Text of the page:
University of Tübingen: Love in culture and the brain

What do love and partnership mean today and how have they changed in the age of internet dating? The concept of romantic “love” is the subject of the CIN Dialogues, to which the Werner Reichardt Center for Integrative Neurosciences and the College of Fellows invite. The sociologist Eva Illouz from the University of Jerusalem and the neuroscientist Larry Young from Emory University in Atlanta, USA discuss the concept of romantic “love” from their respective perspectives:

The concept of “love” and romantic relationships are not only the subject of psychological and sociological, but also neuroscientific research. The neurosciences research the neurobiological and genetic basis of love and the mechanisms on which our social behavior is based. Neuroscientists even claim that the neurological basis of love is one of the phenomena that is best understood. So from both perspectives, sociology and neuroscience, we can expect up-to-date answers to the question of what a reasonably complex description of the concept of love can look like.

So how has the concept of love changed – especially with dating platforms as the central place for initiating romantic contacts? Is there a cultural influence on love itself, or just the way we seek and show it? And can neuroscientists and sociologists learn from each other what to look for when exploring what love means today? These are some of the questions that Eva Illouz and Larry Young will discuss. The conversation will be moderated by science journalist Alison Abbott (Nature).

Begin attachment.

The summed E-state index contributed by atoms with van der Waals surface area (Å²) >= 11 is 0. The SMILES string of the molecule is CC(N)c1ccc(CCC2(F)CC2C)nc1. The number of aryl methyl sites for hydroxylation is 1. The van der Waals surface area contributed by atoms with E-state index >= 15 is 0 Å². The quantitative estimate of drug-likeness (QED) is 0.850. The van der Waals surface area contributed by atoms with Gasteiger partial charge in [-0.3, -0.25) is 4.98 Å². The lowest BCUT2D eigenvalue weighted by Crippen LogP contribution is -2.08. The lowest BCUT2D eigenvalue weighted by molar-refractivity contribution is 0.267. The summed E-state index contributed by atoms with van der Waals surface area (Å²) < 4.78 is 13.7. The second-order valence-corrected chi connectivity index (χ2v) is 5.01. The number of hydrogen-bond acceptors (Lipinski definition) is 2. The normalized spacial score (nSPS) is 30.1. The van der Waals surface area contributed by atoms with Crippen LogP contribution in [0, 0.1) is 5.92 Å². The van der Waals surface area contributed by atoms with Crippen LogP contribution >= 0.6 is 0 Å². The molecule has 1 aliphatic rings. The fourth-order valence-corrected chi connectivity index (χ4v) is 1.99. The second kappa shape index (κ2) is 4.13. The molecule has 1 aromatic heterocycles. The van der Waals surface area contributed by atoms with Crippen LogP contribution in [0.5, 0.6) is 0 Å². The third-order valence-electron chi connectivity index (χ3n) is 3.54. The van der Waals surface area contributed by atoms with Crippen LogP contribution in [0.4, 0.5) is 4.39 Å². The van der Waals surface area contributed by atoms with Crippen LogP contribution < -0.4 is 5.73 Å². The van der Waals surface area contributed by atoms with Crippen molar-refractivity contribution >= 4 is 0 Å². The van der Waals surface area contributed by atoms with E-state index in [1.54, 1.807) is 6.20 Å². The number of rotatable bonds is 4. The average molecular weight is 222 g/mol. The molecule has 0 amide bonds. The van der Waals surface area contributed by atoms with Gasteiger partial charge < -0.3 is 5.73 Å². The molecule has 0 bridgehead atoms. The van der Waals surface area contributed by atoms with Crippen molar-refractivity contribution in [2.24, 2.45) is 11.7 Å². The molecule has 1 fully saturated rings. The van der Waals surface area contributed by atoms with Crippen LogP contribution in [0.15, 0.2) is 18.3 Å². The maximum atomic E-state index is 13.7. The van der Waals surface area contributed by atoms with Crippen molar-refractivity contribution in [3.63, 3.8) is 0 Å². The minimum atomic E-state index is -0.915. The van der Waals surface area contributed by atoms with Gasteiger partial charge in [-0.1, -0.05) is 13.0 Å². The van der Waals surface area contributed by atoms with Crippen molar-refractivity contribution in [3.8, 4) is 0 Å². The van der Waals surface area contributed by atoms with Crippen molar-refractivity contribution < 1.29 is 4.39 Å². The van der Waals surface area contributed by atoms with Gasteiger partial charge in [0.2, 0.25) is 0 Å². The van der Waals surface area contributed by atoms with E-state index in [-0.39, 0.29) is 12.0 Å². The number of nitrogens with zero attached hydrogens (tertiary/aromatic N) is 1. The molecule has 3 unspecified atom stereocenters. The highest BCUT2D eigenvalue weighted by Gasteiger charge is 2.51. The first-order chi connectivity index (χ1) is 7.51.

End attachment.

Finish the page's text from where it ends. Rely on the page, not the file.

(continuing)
In the run-up to the CIN Dialogue, the ceremonial opening of the Cognitive Science Center (CSC) Tübingen will take place at 4 p.m. with the lecture “Natural concepts in humans and in machines: A design perspective” by the renowned cognitive scientist Professor Peter Gärdenfors (Lund University).

Eva Illouz is Professor of Sociology at the Hebrew University of Jerusalem and Directrice d’études at the École des hautes études en sciences sociales (EHESS) in Paris. Her research interests are the sociology of culture, gender, capitalism, and the history and sociology of emotions. Her work explores, among other things, how public culture and capitalism shape emotional life, the commercialization of romanticism, and the importance of freedom, choice, and individualism in the modern world. Die Zeit chose her as one of the 12 intellectuals who will shape the thinking of the future.

Larry Young is director of the Center for Translational Social Neuroscience (CTSN) and the Silvio O. Conte Center for Oxytocin and Social Cognition at Emory University. Young’s research addresses the genetic, cellular, and neurobiological mechanisms that underlie relationships and regulate social behavior. He has identified the central role of the neuropeptides oxytocin and vasopressin in the neuronal processing of social signals and explores connections to the basis of addiction. His lab uses this understanding to find drugs to treat psychiatric disorders.

Alison Abbott holds a PhD in Pharmacology from the University of Leeds. She was Editor of Trends in Pharmacological Sciences, and Chair of the FENS Communications Committee from 2014 to 2018. She has received numerous awards for her work, including the Euroscience Science Writers Award (2009), the Medical Journalists Association Award (2015) and the ABSW Science Journalist of the Year Award (2018).